I am currently (last summer when open water was available) running a 15 hp Johnson 2 stroke long shaft on my 22 revenge cuddy and also am in the process of upgrade. As was mentioned a little thought had to be put into placement of the kicker motor as the clamps barely allowed installation but it fit. Shaft length seemed ok but the steady whine of the 2 stroke running at 1/2 to 3/4 throttle is very tiring on the ears after several hours of trolling. The wot with the 15 hp was 5 mph on flat water and going into a stiff breeze would about put me at a standstill. Plus, the smoke factor could be hard to deal with at times. I plan on putting a 4 stroke kicker on it for the upcoming season. I have looked at the high thrust models and really have an interest in the new 15/20 Honda which is also offered in a high thrust model. I will be using this as a backup in case the old Rude dies and need to rely on an alternate power source. We do tend to wander quite far offshore on the great lakes and sometimes there are many backup boats out there. Anybody have any experience with this new motor?
Louie Kokinis posted 02-01-2003 10:53 PM ET (US)     Profile for Louie Kokinis    
I have a 15 Bigfoot (high thrust), and Jim is correct about the motor being pitched wrong for some applications. I found that the stock prop was too fast for Salmon trolling so we had the pitch dropped by 2 inches, and works well down to .5 mph now. Itís been a while, but I think the reason I went with the Bigfoot was that the bracket was larger - not all would fit directly to the transom.

Sal DiMercurio posted 02-02-2003 12:48 AM ET (US)     Profile for Sal DiMercurio  Send Email to Sal DiMercurio     
I'm running a 15" shaft 15 hp 2 stroke on my 20' outrage, mounted right on the transom, as far to port as possible, as the deadrise allows the prop to be deeper in the water the farther out you go.
This setup works great.
As far as trolling to fast, that 15 should troll at darn near dead stop with any prop, just throttle her down.
I'v experimented on getting as much speed out of my kicker when needed.
I'v found, by putting as much weight as far forward as possible when traveling on the kicker, it keeps the boat from squating & i'm able to get her up to 9 - 10 mph.
By forcing the boat to stay level with the weight in the bow really makes a big difference.
As far as changing shaft lengths, your looking at about $500.......far more then a bracket.
Louie Kokinis posted 02-02-2003 03:00 PM ET (US)     Profile for Louie Kokinis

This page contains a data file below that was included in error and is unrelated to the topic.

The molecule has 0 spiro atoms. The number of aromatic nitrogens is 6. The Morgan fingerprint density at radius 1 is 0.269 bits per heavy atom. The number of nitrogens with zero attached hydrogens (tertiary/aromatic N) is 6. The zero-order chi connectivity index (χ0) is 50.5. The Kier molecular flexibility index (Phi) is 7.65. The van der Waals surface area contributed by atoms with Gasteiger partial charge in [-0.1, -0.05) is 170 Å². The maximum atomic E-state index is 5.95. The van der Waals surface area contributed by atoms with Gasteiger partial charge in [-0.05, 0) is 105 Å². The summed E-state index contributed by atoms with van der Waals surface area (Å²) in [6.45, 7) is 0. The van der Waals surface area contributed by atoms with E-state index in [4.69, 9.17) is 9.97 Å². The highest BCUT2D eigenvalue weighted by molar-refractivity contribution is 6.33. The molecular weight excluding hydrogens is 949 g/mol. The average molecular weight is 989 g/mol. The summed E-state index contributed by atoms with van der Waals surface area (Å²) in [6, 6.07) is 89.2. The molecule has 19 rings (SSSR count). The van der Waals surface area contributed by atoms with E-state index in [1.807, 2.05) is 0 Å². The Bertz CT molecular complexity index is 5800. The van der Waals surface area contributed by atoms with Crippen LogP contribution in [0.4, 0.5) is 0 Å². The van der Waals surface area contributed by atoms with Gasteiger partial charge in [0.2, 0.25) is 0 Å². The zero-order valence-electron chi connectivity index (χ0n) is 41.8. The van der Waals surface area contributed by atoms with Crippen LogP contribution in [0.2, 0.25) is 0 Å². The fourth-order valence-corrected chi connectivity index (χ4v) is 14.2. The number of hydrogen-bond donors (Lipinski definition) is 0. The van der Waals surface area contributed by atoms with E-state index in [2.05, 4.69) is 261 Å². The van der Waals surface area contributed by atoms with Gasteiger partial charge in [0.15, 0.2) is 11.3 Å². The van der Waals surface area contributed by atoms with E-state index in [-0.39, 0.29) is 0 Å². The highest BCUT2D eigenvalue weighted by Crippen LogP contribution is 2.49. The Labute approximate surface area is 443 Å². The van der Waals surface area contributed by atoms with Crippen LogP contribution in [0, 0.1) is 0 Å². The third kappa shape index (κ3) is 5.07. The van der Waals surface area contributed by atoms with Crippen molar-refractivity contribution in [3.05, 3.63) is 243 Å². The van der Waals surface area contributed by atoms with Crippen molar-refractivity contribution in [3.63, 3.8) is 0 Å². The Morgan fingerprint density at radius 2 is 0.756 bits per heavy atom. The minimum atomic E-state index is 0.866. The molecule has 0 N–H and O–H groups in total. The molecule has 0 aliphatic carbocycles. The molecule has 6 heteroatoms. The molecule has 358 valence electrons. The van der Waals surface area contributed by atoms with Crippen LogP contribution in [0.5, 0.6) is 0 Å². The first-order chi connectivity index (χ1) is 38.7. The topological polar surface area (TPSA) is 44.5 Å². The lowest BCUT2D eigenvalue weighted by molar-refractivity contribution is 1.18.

The long shaft has over 12 inches of motor below the hull it does not come out of the water (even in very sloppy conditions). I should also clarify my comment about trolling slow. My problem was that at slow speeds, there was little to no throttle control Ė especially trolling with the current. Another reason we de-pitched? the prop was so that the motor can work at a higher rpm allowing it to charge the system better (it doesnít charge well at low rpms).

I donít know the 20ís waterline length, but the 22 is 19.5 feet with a minimum requirement of 85 HP (numbers should be lower for the 20). My understanding is that no motor less than 85 hp will plane the boat, and the boats max displacement speed should equal 1.34 times the square of the waterline length Ė the 22ís max displacement speed should not theoretically exceed 6 mph. Our motor will now troll comfortably at 1.8 Ė 2.4 (usual trolling speed) all day without lugging, charge the system properly, and still allow the boat to have enough range in the throttle so that we have some control at slower speeds.

I think the 9.9 would still do a great job, and feel the only real difference in shaft lengths will be that the shorter one may grab air (ventilate?) sometime in sloppy water.

Peabody posted 02-02-2003 08:36 PM ET (US)     Profile for Peabody  Send Email to Peabody     
Thanks everyone, What I really wanted the 15 Hp motor for was just to get back to the ramp from about 15 to 20 miles offshore in case of a breakdown. I do not intend to troll with this motor. The reason for 15 Hp motor is that a friend of a friend has one for sale. Its a 1986 mariner, He's asking 300.00 for the motor. I thought that would be a good back up motor, if i could use it!!
Peabody posted 02-02-2003 08:41 PM ET (US)     Profile for Peabody  Send Email to Peabody     
This motor only has less than 10 hours on it and was in the garage. But if it cavatates too much i can't use it. Thanks again
Louie Kokinis posted 02-02-2003 09:29 PM ET (US)     Profile for Louie Kokinis    

I would suggest a spare VHF, EPIRB, and or Sea Tow membership is a better way if youíre not going to be using the motor for anything else.

Returning 20 miles (even in calm conditions) will probably be closer to 25 once you calculate for the distance you are traveling over swells, and your SOG will be greatly reduced if any type of wind or current are opposing your heading.

logan posted 02-11-2003 01:10 AM ET (US)     Profile for logan  Send Email to logan     
on the issue of using the main motor to turn when on the kicker. you can get a shaft with ball joints on each end that turn the kicker when you turn your main.
lhg posted 02-11-2003 03:00 PM ET (US)     Profile for lhg    
People should watch themselves with these Sea Tow operators. If there is anyway your tow can be deemed a salvage operation (saving your boat from damage), they can and will sue you for a percentage of the value of your boat, under US Amiralty Law. That's where the real money is, and how they stay in business. There was a big expose' on this in a recent boating magazine. Beware of Sea Tow & others like them! I stay away from them.
Bigshot posted 02-11-2003 03:45 PM ET (US)     Profile for Bigshot  Send Email to Bigshot     
SeaTow is great unless you are grounded or in peril etc. Being offshore and broken down is no reason for salvage. Be careful and make sure you ask before throwing them a line.